January 5, 2010--A new portrait of the Small Magellanic Cloud reveals our galactic neighbor in unprecedented detail. The picture, taken in infrared light by NASA's Spitzer Space Telescope, is helping astronomers better understand the life cycle of dust in the galaxy.
Understanding where dust comes from, how it forms bodies such as planets, and how it gets dispersed in the spaces between objects can result in new insights into galaxy formation. And the Small Magellanic Cloud, a dwarf galaxy close to the Milky Way, is an analog for some of the tiny galaxies that first populated the universe.
Image courtesy NASA, JPL-Caltech, STScI
December 29, 2009--Saturn's moon Rhea peeks out from behind the ringed planet's largest moon, Titan, in a recently released image taken by NASA's Cassini orbiter. Rhea, Saturn's second largest moon, isn't even a third the size of hulking Titan.
Watching the gravitational effects as one moon passes close to another can help astronomers better calculate the moons' orbits.
Image courtesy NASA, JPL, Space Science Institute
January 4, 2010--A stellar "autopsy" has revealed a previously unseen part of the Homunculus Nebula, the lobes of gas and dust surrounding the dying star Eta Carinae. This newly released infrared picture, taken by the Gemini South telescope in Chile, shows a faint blue glow under the nebula's "skin"--proof of an internal structure that researchers have dubbed the Little Homunculus.
The never before seen structure surprised astronomers, one of whom likened the discovery to finding "a third lung, an extra liver, or something more exotic" in the body of a murder victim.
Image courtesy J.C. Martin et. al., Gemini Observatory/AURA
January 4, 2009--Vast emissions of hydrogen (red) arc below our Milky Way galaxy (white and blue) in an image derived from new data from the Robert C. Byrd Green Bank Telescope. The hydrogen comes from the two Magellanic Cloud galaxies (white spots at lower right).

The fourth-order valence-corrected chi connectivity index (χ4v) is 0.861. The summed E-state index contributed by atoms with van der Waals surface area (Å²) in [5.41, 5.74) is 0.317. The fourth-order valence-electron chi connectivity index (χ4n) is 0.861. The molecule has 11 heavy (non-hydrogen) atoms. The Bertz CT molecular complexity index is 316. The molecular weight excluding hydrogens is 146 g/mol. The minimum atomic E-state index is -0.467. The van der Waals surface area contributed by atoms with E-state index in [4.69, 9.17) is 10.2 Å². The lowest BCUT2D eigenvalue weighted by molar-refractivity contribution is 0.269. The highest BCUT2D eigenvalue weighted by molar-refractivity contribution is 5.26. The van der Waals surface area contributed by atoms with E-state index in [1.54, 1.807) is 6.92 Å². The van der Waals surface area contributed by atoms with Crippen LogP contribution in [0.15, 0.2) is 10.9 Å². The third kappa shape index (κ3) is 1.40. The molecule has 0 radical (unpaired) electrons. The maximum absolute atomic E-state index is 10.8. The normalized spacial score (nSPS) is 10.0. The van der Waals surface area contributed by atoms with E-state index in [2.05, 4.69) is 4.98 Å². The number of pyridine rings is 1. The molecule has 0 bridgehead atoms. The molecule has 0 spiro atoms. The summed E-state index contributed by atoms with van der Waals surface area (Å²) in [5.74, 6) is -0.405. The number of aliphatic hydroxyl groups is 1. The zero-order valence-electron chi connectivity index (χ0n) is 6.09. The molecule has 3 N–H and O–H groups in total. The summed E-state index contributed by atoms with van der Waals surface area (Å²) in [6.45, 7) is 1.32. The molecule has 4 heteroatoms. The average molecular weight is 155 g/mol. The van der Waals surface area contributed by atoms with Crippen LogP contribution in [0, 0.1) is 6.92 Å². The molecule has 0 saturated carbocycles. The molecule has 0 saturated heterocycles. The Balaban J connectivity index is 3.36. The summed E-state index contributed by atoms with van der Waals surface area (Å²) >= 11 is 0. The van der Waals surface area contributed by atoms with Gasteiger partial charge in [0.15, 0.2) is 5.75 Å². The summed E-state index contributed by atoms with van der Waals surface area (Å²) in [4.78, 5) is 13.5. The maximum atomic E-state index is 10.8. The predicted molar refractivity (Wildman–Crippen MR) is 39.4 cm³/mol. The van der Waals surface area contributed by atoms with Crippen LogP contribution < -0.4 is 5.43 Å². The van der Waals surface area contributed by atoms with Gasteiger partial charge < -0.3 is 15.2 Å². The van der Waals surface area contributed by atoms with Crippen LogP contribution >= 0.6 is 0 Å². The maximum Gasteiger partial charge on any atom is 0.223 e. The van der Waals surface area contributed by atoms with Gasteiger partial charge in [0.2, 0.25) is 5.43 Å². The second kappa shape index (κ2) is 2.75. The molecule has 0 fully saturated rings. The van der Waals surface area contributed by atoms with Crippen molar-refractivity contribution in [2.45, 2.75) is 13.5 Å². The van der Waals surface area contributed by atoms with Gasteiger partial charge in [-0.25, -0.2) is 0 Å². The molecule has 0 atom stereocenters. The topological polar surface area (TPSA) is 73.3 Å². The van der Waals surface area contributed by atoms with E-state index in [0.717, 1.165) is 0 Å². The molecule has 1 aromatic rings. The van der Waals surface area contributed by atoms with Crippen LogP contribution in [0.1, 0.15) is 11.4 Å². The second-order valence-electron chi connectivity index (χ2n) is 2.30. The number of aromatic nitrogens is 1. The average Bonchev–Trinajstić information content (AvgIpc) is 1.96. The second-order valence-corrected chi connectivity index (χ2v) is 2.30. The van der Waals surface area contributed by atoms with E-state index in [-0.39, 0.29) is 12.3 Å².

The new picture shows that the so-called Magellanic Stream is roughly 40 percent longer than thought--suggesting a turbulent origin some 2.5 billion years ago. At that time, the Magellanic Clouds "may have passed close to each other, triggering massive bursts of star formation," David Nidever, of the University of Virginia, said in a statement.
The ancient activity likely sparked stellar winds and explosions, sending the first wisps of the Magellanic Stream stretching toward the Milky Way, he added.
Image courtesy Nidever, et al., NRAO/AUI/NSF and Meilinger, Leiden-Argentine-Bonn Survey, Parkes Observatory, Westerbork Observatory, Arecibo Observatory
January 4, 2010--Swirls of red and green represent highly charged iron streaming from the sun's upper atmosphere, captured by a NASA Goddard Space Flight Center astronomer during a total solar eclipse in 2008.
Ground-based eclipse pictures from 2006, 2008, and 2009 are offering some of the first images of iron-ion emissions from the solar corona. The images show that these emissions extend outward at distances equal to one and a half times the sun's width. Pictures taken during solar eclipses can help scientists understand the solar corona, which affects potentially dangerous space weather.